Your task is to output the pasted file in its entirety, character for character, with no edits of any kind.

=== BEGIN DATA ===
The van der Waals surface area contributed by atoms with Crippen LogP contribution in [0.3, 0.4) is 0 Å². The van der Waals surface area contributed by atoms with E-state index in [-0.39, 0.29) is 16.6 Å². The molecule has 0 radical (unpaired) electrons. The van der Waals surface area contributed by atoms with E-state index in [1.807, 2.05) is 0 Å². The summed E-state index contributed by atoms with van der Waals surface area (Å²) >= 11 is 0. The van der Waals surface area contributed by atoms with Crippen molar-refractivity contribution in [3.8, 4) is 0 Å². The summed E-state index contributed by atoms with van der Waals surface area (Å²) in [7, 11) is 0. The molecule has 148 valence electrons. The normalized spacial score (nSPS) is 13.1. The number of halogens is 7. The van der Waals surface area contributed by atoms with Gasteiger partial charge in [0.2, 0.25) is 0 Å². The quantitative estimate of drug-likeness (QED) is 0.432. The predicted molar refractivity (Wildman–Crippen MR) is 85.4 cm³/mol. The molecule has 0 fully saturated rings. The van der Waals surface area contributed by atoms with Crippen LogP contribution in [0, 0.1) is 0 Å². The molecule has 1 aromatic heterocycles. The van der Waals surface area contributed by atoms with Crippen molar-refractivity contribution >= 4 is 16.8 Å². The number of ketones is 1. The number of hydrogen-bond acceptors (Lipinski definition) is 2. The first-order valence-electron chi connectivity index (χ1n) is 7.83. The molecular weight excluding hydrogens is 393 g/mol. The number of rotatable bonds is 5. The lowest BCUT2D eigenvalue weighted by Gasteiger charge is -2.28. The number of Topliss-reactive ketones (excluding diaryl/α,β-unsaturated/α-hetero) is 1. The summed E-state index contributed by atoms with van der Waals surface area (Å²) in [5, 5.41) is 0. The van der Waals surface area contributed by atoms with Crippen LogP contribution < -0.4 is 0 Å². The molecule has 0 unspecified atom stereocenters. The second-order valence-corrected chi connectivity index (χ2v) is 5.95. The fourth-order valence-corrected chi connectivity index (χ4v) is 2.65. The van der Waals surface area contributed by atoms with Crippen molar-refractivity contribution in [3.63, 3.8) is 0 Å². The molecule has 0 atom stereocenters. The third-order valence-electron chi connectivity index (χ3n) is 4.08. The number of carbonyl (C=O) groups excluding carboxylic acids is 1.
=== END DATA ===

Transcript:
The van der Waals surface area contributed by atoms with Crippen LogP contribution in [0.3, 0.4) is 0 Å². The van der Waals surface area contributed by atoms with E-state index in [-0.39, 0.29) is 16.6 Å². The molecule has 0 radical (unpaired) electrons. The van der Waals surface area contributed by atoms with E-state index in [1.807, 2.05) is 0 Å². The summed E-state index contributed by atoms with van der Waals surface area (Å²) >= 11 is 0. The van der Waals surface area contributed by atoms with Crippen molar-refractivity contribution in [3.8, 4) is 0 Å². The summed E-state index contributed by atoms with van der Waals surface area (Å²) in [7, 11) is 0. The molecule has 148 valence electrons. The normalized spacial score (nSPS) is 13.1. The number of halogens is 7. The van der Waals surface area contributed by atoms with Gasteiger partial charge in [0.2, 0.25) is 0 Å². The quantitative estimate of drug-likeness (QED) is 0.432. The predicted molar refractivity (Wildman–Crippen MR) is 85.4 cm³/mol. The molecule has 0 fully saturated rings. The van der Waals surface area contributed by atoms with Crippen LogP contribution in [0, 0.1) is 0 Å². The molecule has 1 aromatic heterocycles. The van der Waals surface area contributed by atoms with Crippen molar-refractivity contribution >= 4 is 16.8 Å². The number of ketones is 1. The number of hydrogen-bond acceptors (Lipinski definition) is 2. The first-order valence-electron chi connectivity index (χ1n) is 7.83. The molecular weight excluding hydrogens is 393 g/mol. The number of rotatable bonds is 5. The lowest BCUT2D eigenvalue weighted by Gasteiger charge is -2.28. The number of Topliss-reactive ketones (excluding diaryl/α,β-unsaturated/α-hetero) is 1. The summed E-state index contributed by atoms with van der Waals surface area (Å²) in [5, 5.41) is 0. The van der Waals surface area contributed by atoms with Crippen LogP contribution < -0.4 is 0 Å². The molecule has 0 unspecified atom stereocenters. The second-order valence-corrected chi connectivity index (χ2v) is 5.95. The fourth-order valence-corrected chi connectivity index (χ4v) is 2.65. The van der Waals surface area contributed by atoms with Crippen molar-refractivity contribution in [3.63, 3.8) is 0 Å². The molecule has 0 atom stereocenters. The third-order valence-electron chi connectivity index (χ3n) is 4.08. The number of carbonyl (C=O) groups excluding carboxylic acids is 1.